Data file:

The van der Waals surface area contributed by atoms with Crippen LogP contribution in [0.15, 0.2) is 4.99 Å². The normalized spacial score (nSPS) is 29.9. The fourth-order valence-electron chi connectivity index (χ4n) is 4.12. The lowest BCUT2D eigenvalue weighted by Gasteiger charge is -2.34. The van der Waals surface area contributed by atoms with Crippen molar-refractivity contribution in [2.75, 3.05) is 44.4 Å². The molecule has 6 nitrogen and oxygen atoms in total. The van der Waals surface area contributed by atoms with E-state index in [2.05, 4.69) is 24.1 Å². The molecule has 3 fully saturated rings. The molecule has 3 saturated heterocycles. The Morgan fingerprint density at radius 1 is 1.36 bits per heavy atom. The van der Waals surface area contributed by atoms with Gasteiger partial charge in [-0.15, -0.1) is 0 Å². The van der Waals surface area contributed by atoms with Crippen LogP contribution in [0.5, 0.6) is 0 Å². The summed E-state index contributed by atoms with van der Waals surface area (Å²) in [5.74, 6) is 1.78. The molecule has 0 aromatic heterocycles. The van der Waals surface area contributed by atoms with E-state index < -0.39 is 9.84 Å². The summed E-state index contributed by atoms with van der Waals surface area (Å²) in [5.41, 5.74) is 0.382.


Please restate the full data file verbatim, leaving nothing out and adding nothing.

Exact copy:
The van der Waals surface area contributed by atoms with Crippen LogP contribution in [0.15, 0.2) is 4.99 Å². The normalized spacial score (nSPS) is 29.9. The fourth-order valence-electron chi connectivity index (χ4n) is 4.12. The lowest BCUT2D eigenvalue weighted by Gasteiger charge is -2.34. The van der Waals surface area contributed by atoms with Crippen molar-refractivity contribution in [2.75, 3.05) is 44.4 Å². The molecule has 6 nitrogen and oxygen atoms in total. The van der Waals surface area contributed by atoms with E-state index in [2.05, 4.69) is 24.1 Å². The molecule has 3 fully saturated rings. The molecule has 3 saturated heterocycles. The Morgan fingerprint density at radius 1 is 1.36 bits per heavy atom. The van der Waals surface area contributed by atoms with Gasteiger partial charge in [-0.15, -0.1) is 0 Å². The van der Waals surface area contributed by atoms with Crippen LogP contribution in [0.5, 0.6) is 0 Å². The summed E-state index contributed by atoms with van der Waals surface area (Å²) in [5.74, 6) is 1.78. The molecule has 0 aromatic heterocycles. The van der Waals surface area contributed by atoms with E-state index < -0.39 is 9.84 Å². The summed E-state index contributed by atoms with van der Waals surface area (Å²) in [5.41, 5.74) is 0.382.